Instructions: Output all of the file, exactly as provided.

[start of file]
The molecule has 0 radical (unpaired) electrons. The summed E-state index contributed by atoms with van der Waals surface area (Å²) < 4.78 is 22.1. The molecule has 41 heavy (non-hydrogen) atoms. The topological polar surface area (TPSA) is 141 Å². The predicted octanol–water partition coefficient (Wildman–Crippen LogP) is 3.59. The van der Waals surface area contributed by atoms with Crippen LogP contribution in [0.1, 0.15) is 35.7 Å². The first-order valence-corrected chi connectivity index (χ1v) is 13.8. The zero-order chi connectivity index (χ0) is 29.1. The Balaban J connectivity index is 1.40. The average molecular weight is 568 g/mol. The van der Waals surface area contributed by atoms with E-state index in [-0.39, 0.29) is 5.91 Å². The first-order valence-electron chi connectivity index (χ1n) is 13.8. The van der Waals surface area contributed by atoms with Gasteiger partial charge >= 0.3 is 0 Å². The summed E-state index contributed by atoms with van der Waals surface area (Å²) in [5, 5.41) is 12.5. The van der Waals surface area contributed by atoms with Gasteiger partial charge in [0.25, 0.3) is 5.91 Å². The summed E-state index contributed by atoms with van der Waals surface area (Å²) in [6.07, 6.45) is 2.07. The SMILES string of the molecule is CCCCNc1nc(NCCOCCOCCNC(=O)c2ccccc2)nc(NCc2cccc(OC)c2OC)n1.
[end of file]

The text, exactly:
The molecule has 0 radical (unpaired) electrons. The summed E-state index contributed by atoms with van der Waals surface area (Å²) < 4.78 is 22.1. The molecule has 41 heavy (non-hydrogen) atoms. The topological polar surface area (TPSA) is 141 Å². The predicted octanol–water partition coefficient (Wildman–Crippen LogP) is 3.59. The van der Waals surface area contributed by atoms with Crippen LogP contribution in [0.1, 0.15) is 35.7 Å². The first-order valence-corrected chi connectivity index (χ1v) is 13.8. The zero-order chi connectivity index (χ0) is 29.1. The Balaban J connectivity index is 1.40. The average molecular weight is 568 g/mol. The van der Waals surface area contributed by atoms with E-state index in [-0.39, 0.29) is 5.91 Å². The first-order valence-electron chi connectivity index (χ1n) is 13.8. The van der Waals surface area contributed by atoms with Gasteiger partial charge >= 0.3 is 0 Å². The summed E-state index contributed by atoms with van der Waals surface area (Å²) in [5, 5.41) is 12.5. The van der Waals surface area contributed by atoms with Gasteiger partial charge in [0.25, 0.3) is 5.91 Å². The summed E-state index contributed by atoms with van der Waals surface area (Å²) in [6.07, 6.45) is 2.07. The SMILES string of the molecule is CCCCNc1nc(NCCOCCOCCNC(=O)c2ccccc2)nc(NCc2cccc(OC)c2OC)n1.